Everyone should be able to determine when to end their lifeby Gillian Tindall / January 11, 2013 / Leave a comment
Said the professor of education with a Distinguished Service Order from the war: “I would like to see accepted… and established by law, the right of the individual at his own request to be helped out of life in such a way that this last act could be performed in the most humane, civilised and considerate way possible.”
So is this from a submission made to the All-Party Parliamentary Group on Choice at the End of Life, which has been producing a draft Bill which Lord Falconer will take to the Lords? Or perhaps it comes from a recent debate in the newsletter of Dignity in Dying, or maybe from their more cutting-edge sister organisation Health Professionals for Assisted Dying? Or maybe it is from the Society for Old Age Rational Suicide, which aims with low-profile discretion to carry the debate further?
Actually, no. It is from an AGM address to the Voluntary Euthanasia Society in 1973, and no one then present regarded these views as particularly advanced, let alone unacceptable. VES was founded in 1935; its emphasis was firmly on the voluntary, with human rights at the heart of the movement, though these were a much less fashionable topic then than they are today. In the 1980s I was on the VES committee, and I contributed articles on the subject to national newspapers, typically when some high-profile person had decided to take his dying into his own hands or when a court case about the act of a kindly doctor or a devoted spouse was making news.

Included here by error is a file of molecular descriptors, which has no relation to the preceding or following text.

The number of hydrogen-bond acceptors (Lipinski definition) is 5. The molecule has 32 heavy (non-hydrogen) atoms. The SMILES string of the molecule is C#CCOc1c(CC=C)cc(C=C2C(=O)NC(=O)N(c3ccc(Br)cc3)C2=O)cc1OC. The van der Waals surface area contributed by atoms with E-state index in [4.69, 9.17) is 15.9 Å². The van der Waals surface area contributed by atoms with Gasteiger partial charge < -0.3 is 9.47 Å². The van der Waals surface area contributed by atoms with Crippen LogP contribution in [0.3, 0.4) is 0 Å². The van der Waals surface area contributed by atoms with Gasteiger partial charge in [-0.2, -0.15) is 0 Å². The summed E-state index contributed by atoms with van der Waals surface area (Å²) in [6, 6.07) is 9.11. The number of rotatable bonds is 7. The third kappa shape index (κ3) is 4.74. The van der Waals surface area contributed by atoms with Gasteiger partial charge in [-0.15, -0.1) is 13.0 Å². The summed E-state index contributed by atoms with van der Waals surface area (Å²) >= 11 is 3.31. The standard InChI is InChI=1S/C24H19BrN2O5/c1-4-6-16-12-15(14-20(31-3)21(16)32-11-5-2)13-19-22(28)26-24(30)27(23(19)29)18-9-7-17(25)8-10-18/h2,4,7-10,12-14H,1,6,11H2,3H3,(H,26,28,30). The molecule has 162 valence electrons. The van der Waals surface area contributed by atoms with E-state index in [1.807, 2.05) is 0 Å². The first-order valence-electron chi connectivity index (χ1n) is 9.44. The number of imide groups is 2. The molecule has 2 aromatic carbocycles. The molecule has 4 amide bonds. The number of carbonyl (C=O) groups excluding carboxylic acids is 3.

We have moved on from there: the Director of Public Prosecutions made the decision in 2010, recently endorsed by parliament, that it is not in the public interest to prosecute someone who assists in a suicide for compassionate reasons. This has brought some common sense and honesty into a legal trap that should never have been set in the first place.
We have not, however, moved toward the concept of it being a human right to determine your own end—rather, we have retreated on the matter. Today, Dignity in Dying is a mainstream organisation, and in its desire to be respectable and not frighten anyone it has tended…